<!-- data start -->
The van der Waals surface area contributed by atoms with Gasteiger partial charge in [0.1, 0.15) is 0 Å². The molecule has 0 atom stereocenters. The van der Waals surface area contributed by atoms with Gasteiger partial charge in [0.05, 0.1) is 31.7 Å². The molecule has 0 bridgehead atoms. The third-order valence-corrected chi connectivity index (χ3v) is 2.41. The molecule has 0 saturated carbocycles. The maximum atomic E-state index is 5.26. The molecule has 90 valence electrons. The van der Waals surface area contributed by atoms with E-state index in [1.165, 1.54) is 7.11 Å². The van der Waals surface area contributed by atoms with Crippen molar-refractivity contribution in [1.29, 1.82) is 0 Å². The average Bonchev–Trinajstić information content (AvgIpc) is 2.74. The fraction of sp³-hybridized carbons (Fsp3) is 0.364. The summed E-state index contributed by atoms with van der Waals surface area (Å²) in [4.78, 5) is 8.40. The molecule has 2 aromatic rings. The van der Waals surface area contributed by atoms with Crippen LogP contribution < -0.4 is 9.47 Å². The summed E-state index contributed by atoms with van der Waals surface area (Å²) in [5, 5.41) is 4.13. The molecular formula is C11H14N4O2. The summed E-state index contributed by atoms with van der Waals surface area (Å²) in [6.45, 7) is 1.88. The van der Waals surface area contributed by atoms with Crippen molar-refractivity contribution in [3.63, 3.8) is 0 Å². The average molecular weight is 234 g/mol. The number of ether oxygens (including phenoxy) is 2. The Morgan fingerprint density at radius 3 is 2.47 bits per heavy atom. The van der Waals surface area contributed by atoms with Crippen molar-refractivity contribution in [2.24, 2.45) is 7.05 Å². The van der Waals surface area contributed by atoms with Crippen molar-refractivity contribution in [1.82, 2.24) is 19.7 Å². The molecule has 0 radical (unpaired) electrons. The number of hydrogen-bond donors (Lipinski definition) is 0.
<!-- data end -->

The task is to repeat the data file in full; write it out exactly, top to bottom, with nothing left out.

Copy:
The van der Waals surface area contributed by atoms with Gasteiger partial charge in [0.1, 0.15) is 0 Å². The molecule has 0 atom stereocenters. The van der Waals surface area contributed by atoms with Gasteiger partial charge in [0.05, 0.1) is 31.7 Å². The molecule has 0 bridgehead atoms. The third-order valence-corrected chi connectivity index (χ3v) is 2.41. The molecule has 0 saturated carbocycles. The maximum atomic E-state index is 5.26. The molecule has 90 valence electrons. The van der Waals surface area contributed by atoms with E-state index in [1.165, 1.54) is 7.11 Å². The van der Waals surface area contributed by atoms with Crippen molar-refractivity contribution in [1.29, 1.82) is 0 Å². The average Bonchev–Trinajstić information content (AvgIpc) is 2.74. The fraction of sp³-hybridized carbons (Fsp3) is 0.364. The summed E-state index contributed by atoms with van der Waals surface area (Å²) in [4.78, 5) is 8.40. The molecule has 2 aromatic rings. The van der Waals surface area contributed by atoms with Crippen LogP contribution < -0.4 is 9.47 Å². The summed E-state index contributed by atoms with van der Waals surface area (Å²) in [5, 5.41) is 4.13. The molecular formula is C11H14N4O2. The summed E-state index contributed by atoms with van der Waals surface area (Å²) in [6.45, 7) is 1.88. The van der Waals surface area contributed by atoms with Crippen molar-refractivity contribution in [3.63, 3.8) is 0 Å². The average molecular weight is 234 g/mol. The number of ether oxygens (including phenoxy) is 2. The Morgan fingerprint density at radius 3 is 2.47 bits per heavy atom. The van der Waals surface area contributed by atoms with Crippen molar-refractivity contribution in [2.24, 2.45) is 7.05 Å². The van der Waals surface area contributed by atoms with Crippen molar-refractivity contribution in [1.82, 2.24) is 19.7 Å². The molecule has 0 radical (unpaired) electrons. The number of hydrogen-bond donors (Lipinski definition) is 0.